The Buck­eyes aren’t the over­whelm­ing pick to go all the way this year, but they’re still plenty ca­pa­ble thanks to guard Aaron Craft, cen­ter Jared Sullinger and plenty of tal­ent through­out the ros­ter. Ohio State suf­fered all but one of its losses in the bruis­ing Big Ten, and it might be well-served fac­ing teams it usu­ally doesn’t see.

Is this Jim Boe­heim’s last chance at a sec­ond na­tional ti­tle? Per­haps. The Orange lost twice all sea­son: On the road against tra­di­tional home­court hero Notre Dame, and in the Big East semi­fi­nals to sweet-shoot­ing Cincin­nati. Syra­cuse has had its share of pre­ma­ture flame­outs, but this bunch has the goods for a deep run.

Coach Fran Dunphy fi­nally made it out of the first round for the first time in 17 years last sea­son. The next step: The Owls’ first round of 16 ap­pear­ance since 2001. Se­nior guards Ra­mone Moore and Juan Fer­nan­dez (as well as ju­nior scorer Khalif Wy­att) make Tem­ple an ex­cep­tion­ally dan­ger­ous com­mod­ity.

The Badgers have won their NCAA opener in nine of 10 years un­der coach Bo Ryan, and point guard Jor­dan Tay­lor is likely help Wis­con­sin go at least a step fur­ther this sea­son. As usual, de­fense car­ries the day in Madi­son; the Badgers gave up 70 points only twice all sea­son and 60 points just 12 times in 33 games.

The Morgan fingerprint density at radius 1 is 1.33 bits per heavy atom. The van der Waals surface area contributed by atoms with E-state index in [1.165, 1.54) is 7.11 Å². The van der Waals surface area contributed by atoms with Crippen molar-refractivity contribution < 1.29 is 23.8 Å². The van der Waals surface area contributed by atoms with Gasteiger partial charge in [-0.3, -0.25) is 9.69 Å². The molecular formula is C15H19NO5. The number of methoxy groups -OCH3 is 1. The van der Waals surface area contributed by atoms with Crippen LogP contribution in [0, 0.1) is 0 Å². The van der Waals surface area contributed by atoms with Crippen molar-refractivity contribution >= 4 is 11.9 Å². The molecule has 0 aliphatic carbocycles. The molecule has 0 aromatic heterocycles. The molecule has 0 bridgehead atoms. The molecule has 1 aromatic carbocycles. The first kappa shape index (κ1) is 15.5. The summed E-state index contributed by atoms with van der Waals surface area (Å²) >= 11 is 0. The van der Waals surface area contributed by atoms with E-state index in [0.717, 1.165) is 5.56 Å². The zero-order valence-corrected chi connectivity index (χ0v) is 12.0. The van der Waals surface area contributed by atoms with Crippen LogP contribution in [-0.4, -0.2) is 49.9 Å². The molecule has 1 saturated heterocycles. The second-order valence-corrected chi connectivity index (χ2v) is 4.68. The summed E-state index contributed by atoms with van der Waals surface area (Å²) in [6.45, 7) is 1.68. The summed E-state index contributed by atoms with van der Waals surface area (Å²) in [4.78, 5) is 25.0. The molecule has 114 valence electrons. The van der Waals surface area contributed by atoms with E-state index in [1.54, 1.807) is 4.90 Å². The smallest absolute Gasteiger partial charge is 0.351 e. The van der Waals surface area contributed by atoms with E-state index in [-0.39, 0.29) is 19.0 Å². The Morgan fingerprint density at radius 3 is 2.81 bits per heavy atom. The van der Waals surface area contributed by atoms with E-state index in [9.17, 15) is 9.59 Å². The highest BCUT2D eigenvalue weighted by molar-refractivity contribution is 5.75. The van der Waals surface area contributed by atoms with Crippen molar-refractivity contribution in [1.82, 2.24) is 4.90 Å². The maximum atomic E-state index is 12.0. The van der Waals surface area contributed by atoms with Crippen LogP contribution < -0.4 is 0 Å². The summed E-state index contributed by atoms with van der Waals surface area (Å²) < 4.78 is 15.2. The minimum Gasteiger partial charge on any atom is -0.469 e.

Yes, it’s a high-ma­jor at-large, but don’t pay at­ten­tion to that. In­stead, just re­al­ize the Golden Bears have no top-50 wins and a los­ing record away from home. There’s also the mat­ter of an ex­cep­tion­ally tepid Pac-12. This is a team poised for a rapid de­par­ture.

Florida

Re­mem­ber when the Ga­tors were 19-4 and pre­sum­ably Ken­tucky’s best chal­lenger in the SEC? Well, 10 games and six losses later (in­clud­ing three set­backs against Ken­tucky), Florida isn’t a par­tic­u­larly im­pos­ing bunch and un­likely to es­cape the first week­end.

Ge­orge­town

The Hoyas (and se­nior cen­ter Henry Sims, es­pe­cially) earn a ton of credit for vastly ex­ceed­ing ex­pec­ta­tions in what was thought to be a re­build­ing year. But Ge­orge­town’s in­abil­ity to string to­gether more than two wins in a row over the last six weeks is a sign such a streak prob­a­bly isn’t about to start now.

In­di­ana

The Hoosiers beat Ken­tucky, Michi­gan, Michi­gan State and Ohio State, all at home. Alas, there are no NCAA tour­na­ment games in Bloom­ing­ton. Toss in a sea­son-end­ing knee in­jury to se­nior guard Verdell Jones III, and Tom Crean’s first NCAA ap­pear­ance at In­di­ana might not be a long one.

Louisville

Yeah, yeah, yeah, the Car­di­nals won the Big East tour­na­ment, and that cer­tainly helped pro­pel Con­necti­cut to a na­tional ti­tle last sea­son. But this was a re­mark­ably mun­dane team through­out league play, and Big East tourney MVP Pey­ton Siva is quite in­con­sis­tent. It’s a tough team to trust for an­other week.

Notre Dame